Long Put Option Guide

By Brian O'Connell · June 09, 2023 · 5 minute read

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Long Put Option Guide

The simplest options strategies, and safest for beginners, include purchasing calls and/or puts — typically called “going long.” For the bearish investor who believes an asset will see price declines over a well-defined period of time, the simplest strategy is to purchase puts on those assets, i.e., pursue a long put strategy.

What Is a Long Put?

The term “Long Put” describes the strategy of buying put options as well as the options contract itself. The investor who purchases a put has purchased the right to sell an underlying security at a specific price over a specific time period. Being the buyer and holder of any options makes you “long” that option contract.

Because the contract in question is a put, the investor is long the put and bullish on the put option as they expect the put options price to rise. The put option holder is bearish on the underlying asset as they expect its price of the asset to go down.

Since the investor has not sold the underlying asset or its options, the investor does not hold a short position.

💡 Recommended: Options Trading Strategies for Beginners

Maximum Loss

In comparison to other options strategies, long puts are low risk due to their limited and well-defined downside. The maximum amount an investor can lose is the premium paid at the initiation of the transaction.

Maximum Loss = Premium Paid

Because different trading platforms have different commission structures, (some may even provide commission-free trading) commissions are typically omitted from profit and loss calculations.

Maximum Profit

The maximum gain for a long put strategy occurs when the underlying asset drops to zero. While this gain is also limited and defined, it is typically far greater than the potential downside. The maximum gain on a long put strategy is defined as the strike price of the put less the premium paid.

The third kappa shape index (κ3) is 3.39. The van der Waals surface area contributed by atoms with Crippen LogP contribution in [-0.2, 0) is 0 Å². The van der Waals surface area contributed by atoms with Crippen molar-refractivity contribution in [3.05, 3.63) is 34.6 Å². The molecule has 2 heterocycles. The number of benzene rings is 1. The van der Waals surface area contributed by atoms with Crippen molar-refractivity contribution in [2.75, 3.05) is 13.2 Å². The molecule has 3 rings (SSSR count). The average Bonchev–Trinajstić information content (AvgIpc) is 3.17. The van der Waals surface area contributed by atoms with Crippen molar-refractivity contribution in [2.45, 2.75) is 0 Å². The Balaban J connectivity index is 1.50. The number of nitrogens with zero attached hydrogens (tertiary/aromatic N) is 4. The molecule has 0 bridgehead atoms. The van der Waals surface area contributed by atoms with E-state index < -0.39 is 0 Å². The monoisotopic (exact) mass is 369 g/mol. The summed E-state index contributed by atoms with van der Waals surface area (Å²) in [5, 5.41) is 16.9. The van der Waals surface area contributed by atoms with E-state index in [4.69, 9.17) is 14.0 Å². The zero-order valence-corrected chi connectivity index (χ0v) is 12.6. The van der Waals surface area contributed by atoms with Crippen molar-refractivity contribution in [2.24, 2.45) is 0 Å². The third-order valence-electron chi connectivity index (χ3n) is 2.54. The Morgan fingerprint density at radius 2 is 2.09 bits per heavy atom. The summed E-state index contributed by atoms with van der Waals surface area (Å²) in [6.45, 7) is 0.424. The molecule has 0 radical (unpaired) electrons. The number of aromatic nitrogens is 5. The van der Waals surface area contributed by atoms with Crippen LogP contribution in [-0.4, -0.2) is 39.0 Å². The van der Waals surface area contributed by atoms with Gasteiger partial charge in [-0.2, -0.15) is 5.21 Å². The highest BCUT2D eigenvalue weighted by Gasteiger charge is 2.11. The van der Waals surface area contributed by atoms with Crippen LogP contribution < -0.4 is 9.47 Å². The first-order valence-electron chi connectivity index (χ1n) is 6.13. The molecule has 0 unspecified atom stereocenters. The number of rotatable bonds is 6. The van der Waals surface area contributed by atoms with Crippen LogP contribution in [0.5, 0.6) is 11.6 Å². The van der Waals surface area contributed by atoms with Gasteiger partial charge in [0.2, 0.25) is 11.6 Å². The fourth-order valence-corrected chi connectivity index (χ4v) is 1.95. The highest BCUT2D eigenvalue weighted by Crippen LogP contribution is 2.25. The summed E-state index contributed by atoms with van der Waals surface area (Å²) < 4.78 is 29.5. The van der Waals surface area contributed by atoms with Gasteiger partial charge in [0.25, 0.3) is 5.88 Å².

Maximum Profit = Strike Price – Premium Paid

Breakeven Price

The breakeven price on a long put strategy occurs at the strike price less the premium. Note that the formula for the maximum gain and the breakeven price is the same but the two formulas are measuring different things.

The breakeven price is the point at which the investor begins to make a profit. As the price drops past breakeven toward zero, hopefully, the investor can realize the maximum gain possible.

Breakeven Price = Strike Price – Premium Paid

Why Investors Use Long Puts

Investors utilize a long put strategy for three main reasons:

•   Speculation: The investor identifies an asset they believe will decrease in price over a defined time period. Buying a long put allows the investor to profit from this forecasted price decrease if it happens.

•   Hedging: Sometimes an investor already holds an asset like a stock or exchange-traded fund (ETF) and is concerned that the price of the asset may drop in the short term, but still wants to hold the asset for the long term.

By purchasing a long put, the investor can offset any short-term losses through gains on the put and keep control of the underlying asset. For most assets, this hedging strategy provides cheap insurance.

•   Combination strategies: For experienced investors, long puts can be part of complicated multi-leg strategies involving the sale or purchase of other options, both calls and puts, to pursue different investment objectives.

Long Put vs Short Put